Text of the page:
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TDOT, City of Dickson refuse repairs as sinkhole grows towards roadway

TDOT, City of Dickson refuse repairs as sinkhole grows towards roadway (Fox 17 News)

TDOT and the City of Dickson are refusing to repair a sinkhole inching closer to Highway 46 on Thursday.

As the debate over who should fix the problem continues, business owners say they’re paying the price. Vernon Coltrane has watched his business sink right along with a giant hole in the parking lot of Coltrane Auto Sales.

“I can’t work around where people are scared to walk across my parking lot," Coltrane said. "The moving was not an option. That had to happen."

A storm drain and hole he complained about in July collapsed last month during heavy rain. Coltrane said he’s spent more than $10,000 moving across the street, not to mention the lost revenue.

“I still have not heard anybody say who’s responsible for it out of the entire list, but I’m the only one that is suffering when it comes to expenses,” Coltrane said.

Tim Southerland of A-1 Auto Glass would also like answers.

"The biggest reason it’s frustrating is because it’s been so long," Southerland said. "Since that private infrastructure was put in there’s nobody is to blame. Essentially we feel city, county, state or somebody should take over that infrastructure once it becomes public domain."

City Administrator Rydell Wesson said the pipe dates back to 1968 and can't be repaired with taxpayer money.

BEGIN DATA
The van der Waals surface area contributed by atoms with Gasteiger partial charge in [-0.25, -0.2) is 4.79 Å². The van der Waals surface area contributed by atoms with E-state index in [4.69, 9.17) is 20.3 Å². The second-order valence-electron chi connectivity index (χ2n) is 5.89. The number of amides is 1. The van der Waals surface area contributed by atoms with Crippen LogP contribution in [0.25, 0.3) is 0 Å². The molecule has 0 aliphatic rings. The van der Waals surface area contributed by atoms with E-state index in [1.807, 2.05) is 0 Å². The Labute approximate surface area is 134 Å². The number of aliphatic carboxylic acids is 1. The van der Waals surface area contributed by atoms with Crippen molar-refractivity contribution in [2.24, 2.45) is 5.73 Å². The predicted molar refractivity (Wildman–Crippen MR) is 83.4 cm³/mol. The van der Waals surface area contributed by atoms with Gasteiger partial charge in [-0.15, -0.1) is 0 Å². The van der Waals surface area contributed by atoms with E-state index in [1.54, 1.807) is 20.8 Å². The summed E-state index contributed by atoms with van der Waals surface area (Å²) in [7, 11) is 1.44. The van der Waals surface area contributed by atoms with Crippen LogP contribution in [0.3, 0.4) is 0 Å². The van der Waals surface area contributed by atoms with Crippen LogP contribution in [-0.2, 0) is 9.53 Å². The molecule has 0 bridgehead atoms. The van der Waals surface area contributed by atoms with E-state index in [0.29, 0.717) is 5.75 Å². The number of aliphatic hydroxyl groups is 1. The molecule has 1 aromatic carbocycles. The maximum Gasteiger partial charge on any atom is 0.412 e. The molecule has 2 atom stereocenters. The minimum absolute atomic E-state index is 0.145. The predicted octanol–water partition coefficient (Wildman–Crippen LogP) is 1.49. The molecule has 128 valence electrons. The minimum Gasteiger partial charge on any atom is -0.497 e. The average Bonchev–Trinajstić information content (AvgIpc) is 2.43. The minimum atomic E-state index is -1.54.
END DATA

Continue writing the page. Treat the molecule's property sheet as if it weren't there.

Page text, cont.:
“A private construction company along with the property owner at that time was hired to fill in the valley and lay that pipe so it is an improvement to private property,” Wesson said.

In a previous interview, a TDOT spokesperson said TDOT is not responsible for the drainage structures, but if the failure starts to impact the roadway they could be forced to make the necessary repairs.

It’s not the answer business owners want to hear.

“We have a good 30 foot circle parking lot that just increasingly sinking more and more," Southerland said. "It’s very frustrating."

“I’d like someone to step up and say this is what money it cost you," Coultrane said. "Let’s try to help you with that but sure we both know not going to happen."

Business owners point to orange paint used by surveyors to mark the property line. They believe it clearly shows the repairs are in the public right of way and should be covered by the city or State Highway Department.

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